Coach Ryan Walker had set the team a goal of winning the ruck and also showing urgency in their goal line defence. The scoreboard provided evidence of their execution. If there’s one aspect of a game of footy that would please any coach, it’s keeping the opposition scoreless.
Defensive pressure is also lessened when you make good yardage when in possession. The Eels impressed with both their carries off their line, and with gaining the territorial advantage to create the platform for their attack.
I had observed and reported on the skill base of the Tarsha Gale team at training last week, and this was put to good use with creative set plays.
The girls now have two weeks of preparation in the lead into Round 1 against the Roosters.
Harold Matthews and SG Ball Trials – Saturday, January 22.
Although the sun was starting to shine, the ground appeared to still be very heavy from this week’s rain.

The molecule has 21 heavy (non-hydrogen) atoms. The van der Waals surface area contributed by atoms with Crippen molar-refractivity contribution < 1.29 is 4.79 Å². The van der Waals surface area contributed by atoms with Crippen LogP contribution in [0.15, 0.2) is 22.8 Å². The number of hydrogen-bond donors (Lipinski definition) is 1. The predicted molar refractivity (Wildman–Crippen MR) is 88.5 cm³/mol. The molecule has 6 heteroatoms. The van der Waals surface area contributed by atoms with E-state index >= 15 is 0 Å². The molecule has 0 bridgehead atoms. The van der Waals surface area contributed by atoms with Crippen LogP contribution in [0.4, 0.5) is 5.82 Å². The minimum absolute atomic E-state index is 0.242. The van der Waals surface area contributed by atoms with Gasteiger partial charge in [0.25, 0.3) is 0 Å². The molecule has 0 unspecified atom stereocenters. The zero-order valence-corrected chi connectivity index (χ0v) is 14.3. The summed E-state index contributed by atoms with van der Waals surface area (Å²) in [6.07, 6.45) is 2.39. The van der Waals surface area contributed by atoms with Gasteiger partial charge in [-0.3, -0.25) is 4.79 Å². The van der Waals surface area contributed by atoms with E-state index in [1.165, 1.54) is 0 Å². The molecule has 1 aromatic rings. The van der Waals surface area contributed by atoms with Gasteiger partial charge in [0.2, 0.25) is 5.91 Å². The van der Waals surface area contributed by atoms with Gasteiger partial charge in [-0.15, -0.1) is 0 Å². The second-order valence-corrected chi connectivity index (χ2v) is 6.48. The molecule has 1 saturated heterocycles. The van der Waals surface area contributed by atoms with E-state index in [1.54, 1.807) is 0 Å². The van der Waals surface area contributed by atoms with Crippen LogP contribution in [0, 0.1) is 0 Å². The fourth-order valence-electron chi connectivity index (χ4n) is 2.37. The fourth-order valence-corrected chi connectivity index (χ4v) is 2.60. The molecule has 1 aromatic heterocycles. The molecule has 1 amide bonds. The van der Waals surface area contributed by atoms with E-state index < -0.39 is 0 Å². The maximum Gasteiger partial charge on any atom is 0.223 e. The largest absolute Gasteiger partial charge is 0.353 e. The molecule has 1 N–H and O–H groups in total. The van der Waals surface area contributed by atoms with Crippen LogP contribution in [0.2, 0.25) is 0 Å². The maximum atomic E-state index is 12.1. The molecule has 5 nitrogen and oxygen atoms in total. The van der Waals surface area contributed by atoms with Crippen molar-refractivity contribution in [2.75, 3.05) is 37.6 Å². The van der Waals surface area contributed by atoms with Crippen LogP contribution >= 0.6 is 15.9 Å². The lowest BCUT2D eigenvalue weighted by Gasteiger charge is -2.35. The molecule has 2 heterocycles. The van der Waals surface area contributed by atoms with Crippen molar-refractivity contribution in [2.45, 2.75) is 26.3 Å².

Trials aren’t easy to report on, so please excuse any inaccuracies or a failure to mention or give credit to all players. Around 26 players are used in each team and there are a range of player numbers on the jerseys, including double ups and numbers that don’t match the position.
Furthermore, there are no announcements to accompany try scorers or replacements and no clock or scoreboard was operating.
Please note that kicks for goal are not taken in these trials. That applies to both conversions and penalties.
Mohammad Alameddine, Luke Maroun, Michael Gabreal, Junior Fagalele, Richard Penisini, Blaize Talagi, Lorenzo Talataina, Sam Tuivati, Matt Arthur, Jordan Uta, Jezaiah Funa-Luta, Jordan Faleono, Sebastian Piukala